Happy International Women’s Day 2024!

We love celebrating the fantastic, funny and thoughtful women in our improv community. This year, we’re especially excited to celebrate International Women’s Day with our special show tonight, WOMAN. The show was devised, directed and produced by our incredible former Theatre School students, Tina Malhotra and Camilla Owen, and will showcase a range of exceptional performers from our community.

Tina and Mills, along with our Artistic and Executive Director, Kierann Shah and members of the cast of WOMAN have shared some of their thoughts on the process of making the show, its importance and what audiences should expect. Read on for some truly inspiring insights!

Tina Malhotra

I started doing regular classes and showcases at the Bristol Improv Theatre about 6 years ago. I also used to go to the improv women’s drop in at the BIT pre-covid and used to really notice the different quality in the room when improvising with only women, softer, less competitive, more generous.

The idea for the show came after a walk with Mills, we were having a catch up and talking about everything improv! Mills is great at ‘Yes And’ ing and was instrumental in incubating my fledging ideas. The improv that I love to watch is anything that touches me emotionally and makes me feel connected to the characters or the players. In this show, WOMAN, I was interested in how are we the same but also how are we different or separate from each other and how do we welcome all of those parts in ourselves and also in the rest of the cast? The idea of the show is that as well as bringing a cast of diverse women together we bring together as many different creative improv forms as possible, and see what happens when all of that stews in the pot together.

On a personal level I am mixed race (Asian/British) and experienced a fair amount of racism as a child back in the late 60’s and 70’s. Much of my life’s story has been about integrating the different parts of me and forging my own path, as neither Asian nor British but also as both. I work as a counsellor/psychotherapist, so my life is about listening to peoples experiences and the narratives that they have about their lives. For me this journey has been very much about what is it to be seen? And what is it to be heard? What happens when I truthfully stand up in front of an audience as myself? In me there was a deep desire and longing for both and an equal or greater amount of terror. So this show is important because it’s a window into the true lived experiences of women of all different ages and all different backgrounds.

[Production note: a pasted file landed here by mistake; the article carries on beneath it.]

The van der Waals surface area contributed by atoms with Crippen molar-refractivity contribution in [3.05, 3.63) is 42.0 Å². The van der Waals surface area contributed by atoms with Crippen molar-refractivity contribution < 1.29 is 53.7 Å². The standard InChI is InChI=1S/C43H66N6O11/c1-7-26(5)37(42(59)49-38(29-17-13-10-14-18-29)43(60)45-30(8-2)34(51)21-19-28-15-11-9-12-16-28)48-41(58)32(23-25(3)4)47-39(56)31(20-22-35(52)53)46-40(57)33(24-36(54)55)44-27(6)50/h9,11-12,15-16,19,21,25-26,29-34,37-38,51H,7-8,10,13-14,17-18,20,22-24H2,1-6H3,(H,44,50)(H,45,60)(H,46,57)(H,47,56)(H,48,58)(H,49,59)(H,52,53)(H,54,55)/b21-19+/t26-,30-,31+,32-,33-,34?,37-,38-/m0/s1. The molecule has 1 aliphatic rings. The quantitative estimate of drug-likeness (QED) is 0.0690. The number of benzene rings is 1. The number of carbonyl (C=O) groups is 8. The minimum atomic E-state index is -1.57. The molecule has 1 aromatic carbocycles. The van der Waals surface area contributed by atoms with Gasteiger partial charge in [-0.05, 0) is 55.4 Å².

Camilla Owen

This project was important to me initially because I wanted to support a wonderful and talented friend bring their vision to life. The rehearsals have shown that these types of projects are really, really needed for us to develop as individuals and communities. Having a supportive, safe space enables people to be themselves and to see that they will be accepted for who they are. Hopefully, the connections and friends that are made will spur on a new wave of creative projects and friendships! 

My favourite bit of the rehearsals has been listening to so many interesting, varied, multi generational women’s stories. Sometimes it’s been difficult to pull back from the deep and meaningful conversations and to remember that we’re here to do a show! It has also been super inspiring to see how passionate and skilled Tina & Kierann are in creating / holding a safe and supportive workshop space. 

I’m really looking forward to seeing our diverse and talented cast of women shine on stage and celebrating with them afterwards. Everyone’s stories are important. This is an opportunity to hear stories from brave and awesome women. 

Kierann Shah

The process of making WOMAN has been fascinating, it’s been brilliant to see Tina and Mills working together as first time directors/producers. Mills has even learnt how to operate tech for the show! I’m in awe of Tina’s approach, creating a space where women are accepted as their full selves, where we’re allowed to have big emotions and express them, knowing we have permission to manage and look after ourselves as we need to, and this doesn’t derail the process but strengthens it. Some really interesting themes about inclusion, representation and intersectionality have come up that I will be reflecting on long after the project.